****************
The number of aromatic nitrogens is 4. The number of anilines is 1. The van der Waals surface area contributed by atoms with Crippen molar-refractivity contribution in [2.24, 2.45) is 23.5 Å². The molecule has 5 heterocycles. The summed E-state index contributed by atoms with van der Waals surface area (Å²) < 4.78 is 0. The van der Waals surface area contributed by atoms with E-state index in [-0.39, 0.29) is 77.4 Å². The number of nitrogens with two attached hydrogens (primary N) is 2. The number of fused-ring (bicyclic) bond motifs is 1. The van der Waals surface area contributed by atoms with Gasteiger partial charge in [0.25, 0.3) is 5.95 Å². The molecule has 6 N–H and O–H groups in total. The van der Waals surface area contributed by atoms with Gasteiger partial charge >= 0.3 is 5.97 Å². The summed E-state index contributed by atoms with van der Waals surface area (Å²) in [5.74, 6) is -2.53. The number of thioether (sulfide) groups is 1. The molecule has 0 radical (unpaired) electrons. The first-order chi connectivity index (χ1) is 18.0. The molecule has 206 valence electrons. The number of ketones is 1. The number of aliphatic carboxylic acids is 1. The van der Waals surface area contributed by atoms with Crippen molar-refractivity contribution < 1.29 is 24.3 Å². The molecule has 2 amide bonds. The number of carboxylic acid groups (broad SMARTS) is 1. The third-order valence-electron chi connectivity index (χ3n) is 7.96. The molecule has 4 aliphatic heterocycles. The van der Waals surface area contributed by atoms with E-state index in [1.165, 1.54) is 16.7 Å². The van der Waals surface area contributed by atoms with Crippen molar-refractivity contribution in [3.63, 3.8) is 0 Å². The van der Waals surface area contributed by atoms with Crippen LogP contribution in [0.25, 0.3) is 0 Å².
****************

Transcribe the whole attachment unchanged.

The number of aromatic nitrogens is 4. The number of anilines is 1. The van der Waals surface area contributed by atoms with Crippen molar-refractivity contribution in [2.24, 2.45) is 23.5 Å². The molecule has 5 heterocycles. The summed E-state index contributed by atoms with van der Waals surface area (Å²) < 4.78 is 0. The van der Waals surface area contributed by atoms with E-state index in [-0.39, 0.29) is 77.4 Å². The number of nitrogens with two attached hydrogens (primary N) is 2. The number of fused-ring (bicyclic) bond motifs is 1. The van der Waals surface area contributed by atoms with Gasteiger partial charge in [0.25, 0.3) is 5.95 Å². The molecule has 6 N–H and O–H groups in total. The van der Waals surface area contributed by atoms with Gasteiger partial charge >= 0.3 is 5.97 Å². The summed E-state index contributed by atoms with van der Waals surface area (Å²) in [5.74, 6) is -2.53. The number of thioether (sulfide) groups is 1. The molecule has 0 radical (unpaired) electrons. The first-order chi connectivity index (χ1) is 18.0. The molecule has 206 valence electrons. The number of ketones is 1. The number of aliphatic carboxylic acids is 1. The van der Waals surface area contributed by atoms with Crippen molar-refractivity contribution < 1.29 is 24.3 Å². The molecule has 2 amide bonds. The number of carboxylic acid groups (broad SMARTS) is 1. The third-order valence-electron chi connectivity index (χ3n) is 7.96. The molecule has 4 aliphatic heterocycles. The van der Waals surface area contributed by atoms with E-state index in [1.165, 1.54) is 16.7 Å². The van der Waals surface area contributed by atoms with Crippen molar-refractivity contribution in [3.63, 3.8) is 0 Å². The van der Waals surface area contributed by atoms with Crippen LogP contribution in [0.25, 0.3) is 0 Å².